t-test and ANOVA are used pretty often, more in statistical data analysis which is a "must know" for a data scientist but not necessarily their everyday work. More you go toward medical/bio statistics or social sciences, you see them more used.
In everyday life of a data scientist, the problem of feature selection, for example, is one of situations where ...
Things I still use in everyday life:
Imputation techniques for dealing with missing data (such a pain!)
ACF, PACF plots for times series data
Standardization techniques (e.g. Z-scores)
Regression diagnostics (less often)
related to the one above: Shapiro-Wilk test for Normality of a distribution
I'll keep editing this answer, adding things as they ...
I would separate value with representation in this case.
Energy as you mentioned, in the real world, holds a very continuous value. However, we may choose (for various reasons) to represent this value in different forms.
We can take values as they are (15.21252, 23.76535), we can round them into integers (15, 24), we can even decide to represent this ...
t.ppf is calculating a 1-tail inverse cdf. It looks like you're trying to look up the t-value for p=.95, but the value you are referring to in the table is a 2-tailed value of .95, meaning the one tailed value is 1 - (1-.95)/2 = .975. So
In : st.t.ppf(0.975, df=9)
First figure shows Frequency(Y-axis) distribution over varied values of Line data(X-axis). Similar information gets conveyed by your second figure as well, but second one provides a deeper insight to frequency fluctuation over smaller bins of Line data. Additionally in second figure, various types (Lognorm, Exponential, etc.) of distribution gets line traced ...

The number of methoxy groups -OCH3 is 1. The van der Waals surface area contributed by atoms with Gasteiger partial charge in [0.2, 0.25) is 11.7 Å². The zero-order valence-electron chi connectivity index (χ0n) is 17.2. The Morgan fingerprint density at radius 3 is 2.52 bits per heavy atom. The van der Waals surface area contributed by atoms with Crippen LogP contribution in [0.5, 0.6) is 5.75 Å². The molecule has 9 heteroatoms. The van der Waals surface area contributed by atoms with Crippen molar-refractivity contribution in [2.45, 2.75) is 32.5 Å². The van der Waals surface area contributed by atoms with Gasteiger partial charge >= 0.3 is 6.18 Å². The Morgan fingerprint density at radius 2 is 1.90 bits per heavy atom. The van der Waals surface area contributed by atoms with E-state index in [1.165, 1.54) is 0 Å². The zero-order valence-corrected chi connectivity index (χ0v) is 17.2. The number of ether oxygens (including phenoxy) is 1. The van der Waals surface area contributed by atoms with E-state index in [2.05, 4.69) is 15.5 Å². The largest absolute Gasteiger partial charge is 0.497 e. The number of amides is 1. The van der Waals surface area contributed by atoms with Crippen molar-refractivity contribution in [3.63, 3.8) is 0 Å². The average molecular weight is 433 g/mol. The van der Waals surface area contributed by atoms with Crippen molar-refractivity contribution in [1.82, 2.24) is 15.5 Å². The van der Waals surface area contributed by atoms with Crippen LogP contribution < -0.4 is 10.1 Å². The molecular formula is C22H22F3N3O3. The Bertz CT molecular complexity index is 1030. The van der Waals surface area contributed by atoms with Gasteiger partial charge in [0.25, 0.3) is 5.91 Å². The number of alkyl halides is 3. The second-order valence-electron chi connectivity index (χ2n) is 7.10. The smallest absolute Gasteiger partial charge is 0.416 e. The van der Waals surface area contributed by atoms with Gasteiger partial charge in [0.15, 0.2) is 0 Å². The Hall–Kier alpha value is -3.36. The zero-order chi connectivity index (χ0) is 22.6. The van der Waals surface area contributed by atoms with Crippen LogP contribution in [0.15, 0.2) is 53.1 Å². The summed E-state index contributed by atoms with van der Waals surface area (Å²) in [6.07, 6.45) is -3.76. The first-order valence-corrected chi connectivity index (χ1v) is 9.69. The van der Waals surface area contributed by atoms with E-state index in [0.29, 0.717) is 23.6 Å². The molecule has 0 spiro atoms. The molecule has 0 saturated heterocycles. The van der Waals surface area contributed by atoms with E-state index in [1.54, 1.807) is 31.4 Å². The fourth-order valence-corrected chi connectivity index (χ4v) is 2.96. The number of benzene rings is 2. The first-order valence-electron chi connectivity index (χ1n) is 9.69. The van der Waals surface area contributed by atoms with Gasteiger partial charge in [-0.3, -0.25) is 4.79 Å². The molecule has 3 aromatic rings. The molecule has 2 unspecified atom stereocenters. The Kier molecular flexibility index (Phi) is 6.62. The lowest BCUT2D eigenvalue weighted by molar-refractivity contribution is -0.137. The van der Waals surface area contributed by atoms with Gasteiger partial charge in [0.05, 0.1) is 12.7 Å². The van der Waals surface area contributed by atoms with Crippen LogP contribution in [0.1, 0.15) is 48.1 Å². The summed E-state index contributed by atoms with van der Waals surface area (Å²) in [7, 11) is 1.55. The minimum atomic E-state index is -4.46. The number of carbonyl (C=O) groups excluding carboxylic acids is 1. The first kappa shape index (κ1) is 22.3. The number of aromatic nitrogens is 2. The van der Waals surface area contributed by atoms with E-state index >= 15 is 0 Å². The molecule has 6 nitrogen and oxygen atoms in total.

Start with some natural thresholds : >3* average, >4* good, >4,5*: excellent, 4,9+* perfect. Then you can correct your rating based on some averages, other metrics or even text (but that's hard). Honestly I am not sure it will work as ratings should be viewable and giving different status to customers with same average rating will get noticed.
Leave them ...
The authors of Elements of Statistical Learning have come out with a new book (Aug 2013) aimed at users without heavy math backgrounds.
An Introduction to Statistical Learning: with Applications in R
Download from here: http://faculty.marshall.usc.edu/gareth-james/